Triumphs and Turmoils : How to improve your automotive shots immensely

For those of you who love cars, trucks, and motorcycles, and enjoy taking photos of them too, there can be a lot to pay attention to in the pursuit of that perfect photo! Sometimes it can get overwhelming trying to figure out how to improve your photography when you feel stuck. In an attempt to hopefully help you improve your work, I thought I'd make a quick list of a few of the most important aspects. These things may not be overtly obvious, but can really make or break your images.

The most important thing in automotive photography is shoot time. The time of day you shoot at can have drastically different effects on the final image. For example, the best time of day, in particular on sunny days, would be during the Golden Hour both in the morning and evening, during the first and last hour of sunlight. On an overcast day this is not much of a problem, as the clouds will act as a giant softbox and provide soft light. If you absolutely can't get around shooting in the sunny part of the day, a very worthwhile and almost necessary piece of gear would be a circular polarizing filter (CPL).


This leads to the next most important thing to pay attention to: reflections. Reflections can be a killer to your great photo, but don't fret, it can be controlled with the use of the previously mentioned CPL filter. I got mine, the 77mm platinum MC-CPL filter, from Best Buy for $30. Just imagine getting an awesome car photo but then noticing that in the door all you could see is you holding a camera, or something inappropriate or distracting. Now this may be possible to edit out if you catch it, but it could ruin the image if missed. Unlike in other forms of photography, it is much more important to pay attention in a full 360 degrees to avoid those bad reflections in automotive shots. You will want to find an aesthetic background, but not too distracting or flashy (sometimes boring works best; think brick wall), then also be sure that all of what's behind the camera is pleasing to the eye, as it will be reflected in the body of the car.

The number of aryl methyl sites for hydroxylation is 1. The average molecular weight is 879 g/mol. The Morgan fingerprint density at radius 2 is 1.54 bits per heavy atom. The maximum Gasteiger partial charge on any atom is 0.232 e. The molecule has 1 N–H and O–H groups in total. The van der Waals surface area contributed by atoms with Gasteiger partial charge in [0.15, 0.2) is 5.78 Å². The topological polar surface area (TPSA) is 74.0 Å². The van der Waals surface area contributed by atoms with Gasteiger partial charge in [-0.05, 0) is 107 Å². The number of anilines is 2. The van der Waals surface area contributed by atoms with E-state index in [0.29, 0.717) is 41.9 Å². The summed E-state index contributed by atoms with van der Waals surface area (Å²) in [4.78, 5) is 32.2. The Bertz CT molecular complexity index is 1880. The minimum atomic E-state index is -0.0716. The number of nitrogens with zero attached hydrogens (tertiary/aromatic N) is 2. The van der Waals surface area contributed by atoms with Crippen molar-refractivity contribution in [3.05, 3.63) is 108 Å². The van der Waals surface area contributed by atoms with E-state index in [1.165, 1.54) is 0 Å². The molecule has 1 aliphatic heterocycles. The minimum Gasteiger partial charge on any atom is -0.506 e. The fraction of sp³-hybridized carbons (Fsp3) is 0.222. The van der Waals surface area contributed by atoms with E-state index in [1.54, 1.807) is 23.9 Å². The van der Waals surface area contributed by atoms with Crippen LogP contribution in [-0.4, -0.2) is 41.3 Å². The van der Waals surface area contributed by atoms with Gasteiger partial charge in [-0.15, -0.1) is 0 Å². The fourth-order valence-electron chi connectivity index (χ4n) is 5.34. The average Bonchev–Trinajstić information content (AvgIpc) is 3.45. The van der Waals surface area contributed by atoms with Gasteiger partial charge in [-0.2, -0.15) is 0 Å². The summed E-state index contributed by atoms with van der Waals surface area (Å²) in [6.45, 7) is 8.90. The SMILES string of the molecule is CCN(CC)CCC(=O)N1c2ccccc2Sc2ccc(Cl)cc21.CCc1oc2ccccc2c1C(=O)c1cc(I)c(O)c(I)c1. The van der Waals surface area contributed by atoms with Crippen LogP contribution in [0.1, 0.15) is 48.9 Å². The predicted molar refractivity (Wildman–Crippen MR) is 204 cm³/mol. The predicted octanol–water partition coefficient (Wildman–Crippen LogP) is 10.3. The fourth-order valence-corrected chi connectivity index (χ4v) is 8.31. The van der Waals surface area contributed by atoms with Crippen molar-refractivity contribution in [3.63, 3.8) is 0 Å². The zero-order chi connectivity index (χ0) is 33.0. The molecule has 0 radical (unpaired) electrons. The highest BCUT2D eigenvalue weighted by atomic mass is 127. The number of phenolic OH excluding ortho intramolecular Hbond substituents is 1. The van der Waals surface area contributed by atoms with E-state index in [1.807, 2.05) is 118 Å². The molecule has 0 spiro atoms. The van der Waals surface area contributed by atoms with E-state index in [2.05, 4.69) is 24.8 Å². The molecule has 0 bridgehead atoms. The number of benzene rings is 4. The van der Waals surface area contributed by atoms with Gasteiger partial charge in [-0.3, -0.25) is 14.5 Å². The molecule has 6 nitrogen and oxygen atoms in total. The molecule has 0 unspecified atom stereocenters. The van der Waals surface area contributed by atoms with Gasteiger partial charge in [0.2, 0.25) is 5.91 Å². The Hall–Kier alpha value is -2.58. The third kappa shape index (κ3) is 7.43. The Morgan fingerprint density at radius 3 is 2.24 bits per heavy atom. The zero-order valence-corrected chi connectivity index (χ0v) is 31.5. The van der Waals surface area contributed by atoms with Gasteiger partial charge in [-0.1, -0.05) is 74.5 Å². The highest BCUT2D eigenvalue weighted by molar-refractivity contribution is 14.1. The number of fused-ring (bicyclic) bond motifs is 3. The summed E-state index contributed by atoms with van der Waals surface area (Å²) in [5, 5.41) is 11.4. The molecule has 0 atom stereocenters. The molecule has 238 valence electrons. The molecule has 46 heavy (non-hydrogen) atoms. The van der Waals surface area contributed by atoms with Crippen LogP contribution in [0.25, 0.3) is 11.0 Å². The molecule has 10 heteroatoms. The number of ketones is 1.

Next up is colours. Paying attention to colours of both the background and the car is quite important, because if they're too similar the car will just blend in, and too different, the background may steal the show. As with the background or the reflections, it's a balancing act between being creative and being careful not to distract the eye away from your car as the main focus. Think of a green car in a green, busy background for example - the car will likely be lost and just blend in. In contrast, think of a black car in a green background that's slightly blurred - the car will pop out at you and scream for attention.


Lastly, don't be afraid to have the vehicle interact with its surroundings. As an example, if you're shooting an off-road vehicle on a dirt road, having the vehicle perform a burnout or drifting in the dirt, throwing dirt everywhere adds a thrilling, live action element to your shot. This will add a genuine attraction to the image, showing how much fun can be had in a vehicle off-road, and proving that it can be abused a little without worrying about it breaking.


Don't be afraid to play around with all your settings, the speed of the vehicle, lighting, time of day. Have fun and be safe!


Your friend, in happiness

Richard Hornby.



0 views